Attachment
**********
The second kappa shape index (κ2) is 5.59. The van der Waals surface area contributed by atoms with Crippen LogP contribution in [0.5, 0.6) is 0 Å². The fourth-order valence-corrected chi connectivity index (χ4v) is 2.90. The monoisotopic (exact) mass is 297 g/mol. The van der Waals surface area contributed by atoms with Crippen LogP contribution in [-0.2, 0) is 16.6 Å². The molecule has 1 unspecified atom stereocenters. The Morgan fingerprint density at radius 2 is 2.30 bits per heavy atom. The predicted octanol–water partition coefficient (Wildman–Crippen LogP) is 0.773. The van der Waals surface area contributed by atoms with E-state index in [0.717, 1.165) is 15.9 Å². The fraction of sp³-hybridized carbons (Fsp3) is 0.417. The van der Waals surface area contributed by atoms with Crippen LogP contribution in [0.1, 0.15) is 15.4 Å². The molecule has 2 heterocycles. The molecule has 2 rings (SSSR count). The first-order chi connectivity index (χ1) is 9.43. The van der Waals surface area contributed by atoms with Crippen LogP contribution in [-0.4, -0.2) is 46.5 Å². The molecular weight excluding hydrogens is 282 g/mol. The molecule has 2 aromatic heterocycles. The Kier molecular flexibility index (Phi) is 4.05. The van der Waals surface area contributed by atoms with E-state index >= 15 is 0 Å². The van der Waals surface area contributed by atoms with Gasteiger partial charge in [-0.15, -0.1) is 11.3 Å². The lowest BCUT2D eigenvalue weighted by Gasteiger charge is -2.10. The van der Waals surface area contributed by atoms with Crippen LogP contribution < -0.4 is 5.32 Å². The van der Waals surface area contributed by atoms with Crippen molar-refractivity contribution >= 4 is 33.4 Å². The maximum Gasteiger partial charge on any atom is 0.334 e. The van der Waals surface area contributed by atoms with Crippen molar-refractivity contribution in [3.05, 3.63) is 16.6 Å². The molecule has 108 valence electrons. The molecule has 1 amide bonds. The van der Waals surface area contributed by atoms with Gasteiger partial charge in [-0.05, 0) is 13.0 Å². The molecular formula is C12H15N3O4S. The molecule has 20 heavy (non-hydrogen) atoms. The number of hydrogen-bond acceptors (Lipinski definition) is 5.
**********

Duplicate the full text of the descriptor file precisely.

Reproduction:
The second kappa shape index (κ2) is 5.59. The van der Waals surface area contributed by atoms with Crippen LogP contribution in [0.5, 0.6) is 0 Å². The fourth-order valence-corrected chi connectivity index (χ4v) is 2.90. The monoisotopic (exact) mass is 297 g/mol. The van der Waals surface area contributed by atoms with Crippen LogP contribution in [-0.2, 0) is 16.6 Å². The molecule has 1 unspecified atom stereocenters. The Morgan fingerprint density at radius 2 is 2.30 bits per heavy atom. The predicted octanol–water partition coefficient (Wildman–Crippen LogP) is 0.773. The van der Waals surface area contributed by atoms with E-state index in [0.717, 1.165) is 15.9 Å². The fraction of sp³-hybridized carbons (Fsp3) is 0.417. The van der Waals surface area contributed by atoms with Crippen LogP contribution in [0.1, 0.15) is 15.4 Å². The molecule has 2 heterocycles. The molecule has 2 rings (SSSR count). The first-order chi connectivity index (χ1) is 9.43. The van der Waals surface area contributed by atoms with Crippen LogP contribution in [-0.4, -0.2) is 46.5 Å². The molecular weight excluding hydrogens is 282 g/mol. The molecule has 2 aromatic heterocycles. The Kier molecular flexibility index (Phi) is 4.05. The van der Waals surface area contributed by atoms with E-state index >= 15 is 0 Å². The van der Waals surface area contributed by atoms with Gasteiger partial charge in [-0.15, -0.1) is 11.3 Å². The lowest BCUT2D eigenvalue weighted by Gasteiger charge is -2.10. The van der Waals surface area contributed by atoms with Crippen LogP contribution < -0.4 is 5.32 Å². The van der Waals surface area contributed by atoms with Crippen molar-refractivity contribution >= 4 is 33.4 Å². The maximum Gasteiger partial charge on any atom is 0.334 e. The van der Waals surface area contributed by atoms with Crippen molar-refractivity contribution in [3.05, 3.63) is 16.6 Å². The molecule has 108 valence electrons. The molecule has 1 amide bonds. The van der Waals surface area contributed by atoms with Gasteiger partial charge in [-0.05, 0) is 13.0 Å². The molecular formula is C12H15N3O4S. The molecule has 20 heavy (non-hydrogen) atoms. The number of hydrogen-bond acceptors (Lipinski definition) is 5.